"I was diagnosed when I was 22 and I was told that, even though I’d eventually need a transplant, that my chance of getting one was slim. Twenty six years later, after three years on peritoneal dialysis, it turned out that my sister was a match for me. We booked in a date for her to give me a kidney, everything going according to plan. She was literally at the train station waiting to go to the hospital, and she got a phone call telling her that her kidney function had dropped by 1% and she couldn’t donate. She was devastated, but the kidney nurses looked after us so well."
"Then, two years later, when I was working up to haemodialysis which I really didn’t want to do, I got a call that there was a deceased donor. I felt every single emotion at the same time. I was scared to have the transplant because my life on peritoneal dialysis was okay – I was as healthy as I could be. I felt happy that my life was about to change, I felt sad because I knew someone had passed away to give me that kidney, and I felt blessed that I was going to get a transplant.
"I didn’t realise how ill I really was until after the transplant. It was like “wow”! I felt like Superwoman, like I could conquer the world, me, and my kidney.
"I am just over 10 years down the line, and not a day goes past where I don’t think how lucky I am. The reason I celebrate my kidneyversary is because it makes you appreciate life. I am so grateful, and I share my story because it makes other people feel better. There’s a light at the end of the tunnel."
"Now Mum has a new lease on life. I tell her, 'Look after the kidney, I’ve not got another spare one!'"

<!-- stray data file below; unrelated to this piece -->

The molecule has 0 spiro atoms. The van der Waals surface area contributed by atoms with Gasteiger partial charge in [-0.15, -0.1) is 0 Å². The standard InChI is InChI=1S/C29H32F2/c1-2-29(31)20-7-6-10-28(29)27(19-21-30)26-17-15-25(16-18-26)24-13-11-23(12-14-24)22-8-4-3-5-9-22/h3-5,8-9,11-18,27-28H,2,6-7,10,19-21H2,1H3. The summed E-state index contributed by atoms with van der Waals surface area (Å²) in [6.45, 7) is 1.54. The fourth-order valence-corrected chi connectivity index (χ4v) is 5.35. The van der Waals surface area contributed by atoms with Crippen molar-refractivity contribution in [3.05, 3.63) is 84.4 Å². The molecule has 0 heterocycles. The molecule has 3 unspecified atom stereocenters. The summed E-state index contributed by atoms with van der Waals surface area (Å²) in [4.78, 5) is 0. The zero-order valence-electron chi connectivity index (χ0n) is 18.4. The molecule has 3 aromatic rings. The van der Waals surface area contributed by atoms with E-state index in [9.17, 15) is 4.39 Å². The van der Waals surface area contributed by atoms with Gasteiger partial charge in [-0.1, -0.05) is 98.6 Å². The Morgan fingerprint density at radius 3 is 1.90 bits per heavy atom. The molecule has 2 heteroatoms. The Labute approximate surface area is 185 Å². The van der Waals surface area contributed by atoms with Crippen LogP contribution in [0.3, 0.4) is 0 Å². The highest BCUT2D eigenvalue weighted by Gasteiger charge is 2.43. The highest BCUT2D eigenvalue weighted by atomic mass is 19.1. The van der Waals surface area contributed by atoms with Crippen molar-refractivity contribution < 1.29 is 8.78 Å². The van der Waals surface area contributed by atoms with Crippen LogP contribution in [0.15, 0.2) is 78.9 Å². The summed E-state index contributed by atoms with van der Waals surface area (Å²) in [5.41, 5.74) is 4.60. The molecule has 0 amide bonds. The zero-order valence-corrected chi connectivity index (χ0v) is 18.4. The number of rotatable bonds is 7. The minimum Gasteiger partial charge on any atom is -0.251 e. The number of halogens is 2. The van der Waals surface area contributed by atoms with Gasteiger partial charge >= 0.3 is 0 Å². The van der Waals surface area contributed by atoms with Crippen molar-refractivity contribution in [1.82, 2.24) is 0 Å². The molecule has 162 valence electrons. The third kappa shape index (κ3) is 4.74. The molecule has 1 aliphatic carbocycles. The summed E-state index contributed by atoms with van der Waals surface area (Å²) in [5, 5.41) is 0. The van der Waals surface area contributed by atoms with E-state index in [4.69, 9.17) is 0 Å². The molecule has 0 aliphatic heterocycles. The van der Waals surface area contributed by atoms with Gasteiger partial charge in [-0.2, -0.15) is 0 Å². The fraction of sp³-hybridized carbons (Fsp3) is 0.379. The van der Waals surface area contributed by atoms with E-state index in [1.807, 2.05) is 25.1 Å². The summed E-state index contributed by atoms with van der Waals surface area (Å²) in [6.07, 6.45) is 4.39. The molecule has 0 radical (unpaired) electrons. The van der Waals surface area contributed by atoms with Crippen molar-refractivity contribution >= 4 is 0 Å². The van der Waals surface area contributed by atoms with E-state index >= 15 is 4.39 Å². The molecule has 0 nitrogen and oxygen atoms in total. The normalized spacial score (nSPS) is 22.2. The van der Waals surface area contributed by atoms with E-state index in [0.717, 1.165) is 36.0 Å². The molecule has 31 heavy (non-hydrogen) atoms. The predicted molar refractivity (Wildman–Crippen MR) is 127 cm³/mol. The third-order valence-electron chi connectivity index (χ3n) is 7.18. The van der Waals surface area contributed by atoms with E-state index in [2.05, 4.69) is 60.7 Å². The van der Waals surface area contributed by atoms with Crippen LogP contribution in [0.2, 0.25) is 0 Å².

"Aged 30, my mum found out she only had one kidney. In 2017, she came to me and my sister to say she would be going on the transplant list. She didn’t want one of us to donate but my sister spoke to her, and Mum agreed to start testing to see if either of us were suitable. I got tested and found out that I couldn’t donate directly to Mum, so we went into the paired scheme. It’s an anxious time – every time the phone rings you sit there wondering if it's the donation team."
"I got the call and as soon as I answered the phone, I could tell it was good news. We didn’t realise quite how ill my mum was and the thought of being able to help was exciting. There were six people in our paired chain, the maximum number. It was incredible.
"Now Mum has a new lease on life. It’s the simple things, going out for the day, just being active and doing things with family and friends. I get sent pictures of her with a half-pint of lager, and I tell her, “Look after the kidney, I’ve not got another spare one!”
"On Mum’s first kidneyversary, I brought her a present and cake while we were out on a picnic. Now every year, my niece makes us kidneyversary cards to give to each year. She’s even made me a picture on a canvas that I hang on my wall and has recently raised money through a step challenge. She wanted to help other families, wanted them to get better like her grandma.
"A kidneyversary is about celebrating that new lease of life. Unless you’ve been there and seen it, you don’t realise the difference a transplant makes.
Share your kidneyversary story
We’d love to hear your kidneyversary stories, from your first to your thirtieth anniversary, and to highlight the gratitude you feel towards your donor. From the small celebration with your partner to the huge party with all the extended family, how have you celebrated receiving the gift of life?
Kidneyversary cards to buy
Let us help you celebrate your kidneyversary with our exclusive Kidney Care UK kidneyversary cards.
Whether you're buying a card for a kidney recipient or a kidney donor, look through our kidneyversary card selection on the Kidney Care UK Shop.
Prices start at £2.50 and every purchase you make will help us ensure that no one faces kidney disease alone.